Crookedness in horses

Working to achieve straightness — and combat crookedness — will support health and longevity in your horse’s riding career.

Like people, horses have a preference for using one side of their bodies over the other for more demanding tasks. Like the right- or left-handed person who has greater control and dexterity with her dominant hand, horses will show greater strength and coordination when using their dominant sides — a phenomenon known as crookedness. While this preference may be something people are born with (and the science suggests it is), the way we develop our physical and mental skills over time serves to reinforce this preference, making it even more pronounced the older we get. But what about our horses? Are they too born with a dominant side? And what happens when they meet us humans, who bring asymmetries of our own to the way we handle and ride our horses?

Achieving straightness

Throughout a horse’s training, “straightness” during ridden work is considered one of the fundamental building blocks to developing a sound and athletic horse. Straightness in the horse means that his hindlimbs are tracking in line with his forelimbs, whether he is going in a straight line or a circle. On a curved line, for example, this would mean his body is slightly bent from nose to tail.

Straightness is important because it means the horse is able to push off equally with each hind leg and can distribute his weight evenly over the two halves of his body. A horse that is going straight is better able to use his body in a balanced and coordinated way and will maintain an even contact through the reins on both sides. Yet for many horses, achieving this degree of straightness actually requires some work. Indeed, there are many horses that tend travel crookedly when being ridden if there is not a conscious effort on the part of their riders to address it.

The crooked horse

To get a better picture of what happens when straightness is not being achieved, think of a horse trotting in a straight line. If he is ride-side dominant, you will see that his right hind leg tends to track out. That is, his right hind foot will tend to land further out (away from the center of his body) than where his right front foot is landing. Meanwhile, the left hind leg will tend to track further in and underneath his body. If you are sitting on this horse, his body will feel more hollow on the left side, while slightly bulging on the right. You would also tend to feel more contact on the right rein, and less on the left. He will often feel as if he bends easier to the left than to the right. This horse would be doing more pushing with his right hind (the stronger side) to propel his body forward, which is why he’d be considered right-side dominant, even though he travels better to the left.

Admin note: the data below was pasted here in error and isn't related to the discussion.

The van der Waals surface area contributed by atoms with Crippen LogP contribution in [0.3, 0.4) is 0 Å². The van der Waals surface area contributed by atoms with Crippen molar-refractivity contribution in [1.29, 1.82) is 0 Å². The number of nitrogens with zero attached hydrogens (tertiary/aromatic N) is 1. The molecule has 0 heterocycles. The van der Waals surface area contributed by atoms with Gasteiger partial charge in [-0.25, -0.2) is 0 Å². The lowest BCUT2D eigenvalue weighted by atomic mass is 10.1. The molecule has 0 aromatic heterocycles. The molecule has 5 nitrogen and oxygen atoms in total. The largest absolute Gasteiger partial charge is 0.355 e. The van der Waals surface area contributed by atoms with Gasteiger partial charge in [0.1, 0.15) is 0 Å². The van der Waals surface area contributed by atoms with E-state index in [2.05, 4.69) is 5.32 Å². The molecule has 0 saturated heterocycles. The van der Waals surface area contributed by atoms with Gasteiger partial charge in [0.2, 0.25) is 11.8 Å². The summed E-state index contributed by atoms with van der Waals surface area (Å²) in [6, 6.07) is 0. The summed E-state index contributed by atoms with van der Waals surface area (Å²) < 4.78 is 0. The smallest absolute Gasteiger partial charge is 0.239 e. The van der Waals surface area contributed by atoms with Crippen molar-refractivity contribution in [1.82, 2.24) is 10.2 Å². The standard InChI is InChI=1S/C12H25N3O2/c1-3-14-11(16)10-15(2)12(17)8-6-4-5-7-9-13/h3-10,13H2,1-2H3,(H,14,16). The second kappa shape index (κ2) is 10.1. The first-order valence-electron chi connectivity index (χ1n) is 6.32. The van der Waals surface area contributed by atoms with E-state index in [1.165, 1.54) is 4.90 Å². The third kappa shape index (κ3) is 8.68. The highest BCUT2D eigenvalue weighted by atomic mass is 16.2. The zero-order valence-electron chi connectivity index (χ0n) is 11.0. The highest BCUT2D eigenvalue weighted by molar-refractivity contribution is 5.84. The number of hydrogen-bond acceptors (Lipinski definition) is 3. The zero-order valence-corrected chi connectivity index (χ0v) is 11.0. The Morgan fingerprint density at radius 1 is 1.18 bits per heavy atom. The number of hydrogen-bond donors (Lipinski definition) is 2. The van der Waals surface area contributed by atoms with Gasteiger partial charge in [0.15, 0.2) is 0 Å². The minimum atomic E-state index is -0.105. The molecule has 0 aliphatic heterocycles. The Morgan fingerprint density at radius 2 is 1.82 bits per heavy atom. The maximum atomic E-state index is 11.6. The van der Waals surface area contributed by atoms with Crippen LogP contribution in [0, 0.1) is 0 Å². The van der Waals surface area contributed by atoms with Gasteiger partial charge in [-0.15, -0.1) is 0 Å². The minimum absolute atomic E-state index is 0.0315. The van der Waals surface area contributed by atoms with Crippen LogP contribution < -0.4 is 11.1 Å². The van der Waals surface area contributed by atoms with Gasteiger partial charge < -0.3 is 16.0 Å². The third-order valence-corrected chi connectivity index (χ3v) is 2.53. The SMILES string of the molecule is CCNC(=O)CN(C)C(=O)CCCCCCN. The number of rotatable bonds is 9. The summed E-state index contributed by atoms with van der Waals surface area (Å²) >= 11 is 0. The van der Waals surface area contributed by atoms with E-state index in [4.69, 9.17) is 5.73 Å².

Interestingly, just like there are more right-handed people than left-handed people, researchers have found that more horses tend to be right-dominant compared to left-dominant. While you might think this has more to do with our training than anything else, studies with young unridden horses that were handled equally from both sides since birth have still found a greater proportion of right-dominant animals. Yet while this preference might be something horses are born with, we as riders can still play a significant role in creating greater or, ideally, less crookedness in our horses through the way we ride and train them.

Addressing crookedness

Not only is a crooked horse less comfortable to ride, he will put more wear and tear on his body, which over time could predispose him to injury. Because most horses are naturally crooked to some degree, working to achieve straightness is an ongoing task throughout training. Muscles on the hollow side must be lengthened and stretched to prevent strain, while the dominant hind leg that tends to step out should be encouraged, through seat and leg aids, to come up and underneath the body. As the horse starts to do this, he’ll naturally move into the contact on the opposite rein to create more even contact in both reins.

Working with an instructor can be extremely helpful as he/she can see how your horse is moving from the ground. He/she can also help you find and refine the correct riding aids, and lead you and your horse through exercises to help develop his strength and suppleness. Having mirrors on the arena walls can be a great asset so you can see how your horse’s body is moving and how that corresponds to what you feel. Or you might have a friend videotape you, which can be a great learning tool. You’ll also want to make sure you address your own imbalances. Yoga, massage and developing your awareness through breathing and other exercise can all be helpful strategies.

It is also important to rule out and address pain or other physical limitations that may be due to an injury, past or present. Remember that your horse’s body functions as a unit and restrictions that have developed in one area can transfer to compensations elsewhere. Have your vet out to do an assessment if you are concerned. Once any issues are diagnosed, it can also be beneficial to work with an equine massage therapist, chiropractor, or other equine body worker, who can help address imbalances.

Working to achieve straightness is an ongoing task but one that will support health and longevity in your horse’s riding career, making it well worth the effort!